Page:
As has been the case for many of our rituals in this turn of the Wheel, this one had a lot of adjustment and adaptation. This raises an interesting question for me as a religious person in this 21st century, especially since my religion is rooted in the cycles and processes of Earth Itself: if circumstances (by which I mostly mean the weather) don’t favor the ritual I had planned at the time I’d planned it, do I postpone the ritual until more favorable circumstances arrive, or do I adapt the ritual to the circumstances? The former gets me the ritual I envisioned, with the spiritual impact I was hoping for. But the latter reminds me that I may be my own spiritual authority, but I’m rooted in the interdependent communion of all things, and I’m far from the authority of that. Pagan plans and Earth laughs, to mess up the old adage.
So, with temperatures unexpectedly (though not unwelcomely) tumbling after weeks in the mid- to high-90s F, dinner outside in the small but precious ecosystem of our yard turned into dinner by the open back windows, well bundled against the chill. The ritual’s basic structure stayed the same: dinner in sacred space, fully immersed in the nature that we are and are in, with no screened devices.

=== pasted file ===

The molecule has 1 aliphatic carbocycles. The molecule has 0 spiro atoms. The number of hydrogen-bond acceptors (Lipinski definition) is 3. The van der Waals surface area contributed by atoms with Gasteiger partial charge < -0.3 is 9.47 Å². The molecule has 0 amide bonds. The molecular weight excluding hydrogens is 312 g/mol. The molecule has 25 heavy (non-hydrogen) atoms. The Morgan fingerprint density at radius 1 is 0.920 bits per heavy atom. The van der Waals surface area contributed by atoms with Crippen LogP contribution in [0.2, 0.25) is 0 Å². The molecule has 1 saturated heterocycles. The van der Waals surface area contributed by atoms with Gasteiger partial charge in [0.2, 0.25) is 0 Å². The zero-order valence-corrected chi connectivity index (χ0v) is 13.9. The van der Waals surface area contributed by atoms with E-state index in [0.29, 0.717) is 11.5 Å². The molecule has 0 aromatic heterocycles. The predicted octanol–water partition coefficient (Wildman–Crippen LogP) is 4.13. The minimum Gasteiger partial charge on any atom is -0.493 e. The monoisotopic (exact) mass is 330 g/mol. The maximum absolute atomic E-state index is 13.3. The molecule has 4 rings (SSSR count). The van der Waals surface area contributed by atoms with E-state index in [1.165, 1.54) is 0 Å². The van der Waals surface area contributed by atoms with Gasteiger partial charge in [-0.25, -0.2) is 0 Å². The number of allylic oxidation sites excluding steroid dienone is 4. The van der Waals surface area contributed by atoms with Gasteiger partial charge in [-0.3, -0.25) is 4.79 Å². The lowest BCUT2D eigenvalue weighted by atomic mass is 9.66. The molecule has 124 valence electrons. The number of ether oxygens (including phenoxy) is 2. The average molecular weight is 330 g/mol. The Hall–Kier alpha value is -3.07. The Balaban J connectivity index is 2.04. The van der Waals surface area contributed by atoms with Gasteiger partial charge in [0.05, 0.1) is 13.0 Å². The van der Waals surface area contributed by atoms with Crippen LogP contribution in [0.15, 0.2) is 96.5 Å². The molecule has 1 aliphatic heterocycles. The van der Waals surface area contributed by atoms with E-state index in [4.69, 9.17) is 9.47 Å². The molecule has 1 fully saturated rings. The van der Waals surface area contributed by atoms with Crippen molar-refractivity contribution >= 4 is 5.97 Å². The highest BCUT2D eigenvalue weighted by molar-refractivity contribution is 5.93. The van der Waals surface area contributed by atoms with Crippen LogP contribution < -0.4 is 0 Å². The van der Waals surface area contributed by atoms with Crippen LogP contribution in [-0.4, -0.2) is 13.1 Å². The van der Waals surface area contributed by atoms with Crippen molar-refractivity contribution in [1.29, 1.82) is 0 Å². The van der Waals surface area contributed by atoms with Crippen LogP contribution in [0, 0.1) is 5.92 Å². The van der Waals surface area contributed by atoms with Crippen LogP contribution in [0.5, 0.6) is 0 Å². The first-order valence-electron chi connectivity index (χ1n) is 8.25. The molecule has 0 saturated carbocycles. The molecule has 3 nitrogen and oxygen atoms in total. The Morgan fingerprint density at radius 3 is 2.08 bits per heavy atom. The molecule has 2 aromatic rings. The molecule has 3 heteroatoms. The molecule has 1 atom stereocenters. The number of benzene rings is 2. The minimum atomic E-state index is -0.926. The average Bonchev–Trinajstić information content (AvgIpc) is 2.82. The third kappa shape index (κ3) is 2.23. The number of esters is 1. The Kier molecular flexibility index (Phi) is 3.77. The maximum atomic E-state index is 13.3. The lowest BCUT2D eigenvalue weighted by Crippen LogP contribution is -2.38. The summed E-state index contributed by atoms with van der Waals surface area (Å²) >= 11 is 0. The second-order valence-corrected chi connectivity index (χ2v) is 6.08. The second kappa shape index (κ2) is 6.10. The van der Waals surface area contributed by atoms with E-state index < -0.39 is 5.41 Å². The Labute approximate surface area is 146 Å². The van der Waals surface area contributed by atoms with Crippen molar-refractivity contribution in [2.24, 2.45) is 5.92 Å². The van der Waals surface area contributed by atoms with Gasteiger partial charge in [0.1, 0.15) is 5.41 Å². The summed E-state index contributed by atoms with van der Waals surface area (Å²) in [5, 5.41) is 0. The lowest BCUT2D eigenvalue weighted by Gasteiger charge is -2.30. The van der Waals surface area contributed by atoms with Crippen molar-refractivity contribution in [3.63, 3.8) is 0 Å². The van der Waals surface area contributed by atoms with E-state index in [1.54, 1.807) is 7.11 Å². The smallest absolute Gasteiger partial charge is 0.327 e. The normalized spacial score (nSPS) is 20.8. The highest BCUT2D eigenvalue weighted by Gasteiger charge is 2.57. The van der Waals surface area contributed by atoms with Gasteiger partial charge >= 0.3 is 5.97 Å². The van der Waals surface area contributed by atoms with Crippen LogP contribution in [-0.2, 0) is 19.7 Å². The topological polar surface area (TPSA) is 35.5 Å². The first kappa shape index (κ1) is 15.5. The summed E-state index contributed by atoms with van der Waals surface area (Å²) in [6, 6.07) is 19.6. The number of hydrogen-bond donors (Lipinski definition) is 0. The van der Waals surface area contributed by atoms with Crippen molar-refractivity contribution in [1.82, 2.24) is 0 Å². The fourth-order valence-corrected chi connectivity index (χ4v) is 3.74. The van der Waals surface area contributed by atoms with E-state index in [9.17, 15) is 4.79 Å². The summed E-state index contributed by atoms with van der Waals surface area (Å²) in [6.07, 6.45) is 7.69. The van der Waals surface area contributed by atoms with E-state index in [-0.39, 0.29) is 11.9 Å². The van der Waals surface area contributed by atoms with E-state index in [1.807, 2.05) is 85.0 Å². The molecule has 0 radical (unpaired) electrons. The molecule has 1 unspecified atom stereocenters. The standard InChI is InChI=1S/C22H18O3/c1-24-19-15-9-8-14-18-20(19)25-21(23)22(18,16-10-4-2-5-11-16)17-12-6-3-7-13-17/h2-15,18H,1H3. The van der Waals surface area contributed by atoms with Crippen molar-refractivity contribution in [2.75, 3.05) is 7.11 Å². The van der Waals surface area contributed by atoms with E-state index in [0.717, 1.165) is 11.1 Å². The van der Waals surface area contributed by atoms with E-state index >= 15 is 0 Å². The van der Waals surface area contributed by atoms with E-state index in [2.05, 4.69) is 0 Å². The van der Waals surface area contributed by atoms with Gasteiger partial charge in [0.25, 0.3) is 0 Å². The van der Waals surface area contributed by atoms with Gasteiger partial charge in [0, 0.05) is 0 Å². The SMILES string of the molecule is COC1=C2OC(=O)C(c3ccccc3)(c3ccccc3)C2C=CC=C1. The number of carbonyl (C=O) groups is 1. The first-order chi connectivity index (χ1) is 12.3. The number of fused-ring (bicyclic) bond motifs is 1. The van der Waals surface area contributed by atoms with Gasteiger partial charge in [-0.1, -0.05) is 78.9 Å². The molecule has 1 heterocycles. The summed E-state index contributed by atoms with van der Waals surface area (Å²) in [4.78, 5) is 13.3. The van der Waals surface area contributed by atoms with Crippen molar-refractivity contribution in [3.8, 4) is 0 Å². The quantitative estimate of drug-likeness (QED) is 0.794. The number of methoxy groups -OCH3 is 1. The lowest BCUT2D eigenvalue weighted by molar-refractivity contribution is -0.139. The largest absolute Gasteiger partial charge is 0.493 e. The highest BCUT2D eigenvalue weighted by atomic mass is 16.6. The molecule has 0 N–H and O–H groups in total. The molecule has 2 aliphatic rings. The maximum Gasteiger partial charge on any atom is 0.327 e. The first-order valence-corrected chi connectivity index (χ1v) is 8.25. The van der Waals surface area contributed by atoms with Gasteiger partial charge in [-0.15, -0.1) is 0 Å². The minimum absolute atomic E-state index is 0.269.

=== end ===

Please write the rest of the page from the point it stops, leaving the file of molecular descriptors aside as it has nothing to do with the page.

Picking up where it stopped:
It was harder than it sounds. Leora and I have multiple identification apps on our phones. We struggled against the impulse to dive for them at the first note of birdcall, the first wave of an unfamiliar leaf, the first wisp of white. We desire to know, to sort into boxes labeled “house sparrow,” “creeping bellflower,” “altocumulus.” This desire is ancient within us, hearkening back to when our wellbeing depended on knowing whether an animal was friend or foe, a plant food or poison, a cloud a signal of drought or flood. Even without that necessity, sometimes it’s just cool to know what other lives I share my space with: what bird makes that mournful cry in the later afternoon? what’s that plant taking over that part of the yard?
But for me, when curiosity replaces necessity, the identification can sometimes disconnect. I gain “mourning dove” and lose the shiver of that haunting coo. I gain “wild geranium” and lose the particular delicacy and hue of each blossom. At those times, I have to put away my field guides and ID apps and be with and in all this incredible life. Present. Reverent.
After dinner, we did a three-card tarot reading. It was my first time looking at a deck since December. I think it’ll be a long time, if ever, before I bring the cards back into my personal practice. But as a way for Leora and me to look at our lives now and our path forward together, it’s pretty fun.
The ritual wasn’t what I had planned. It was what it needed to be. That is part of the Mystery.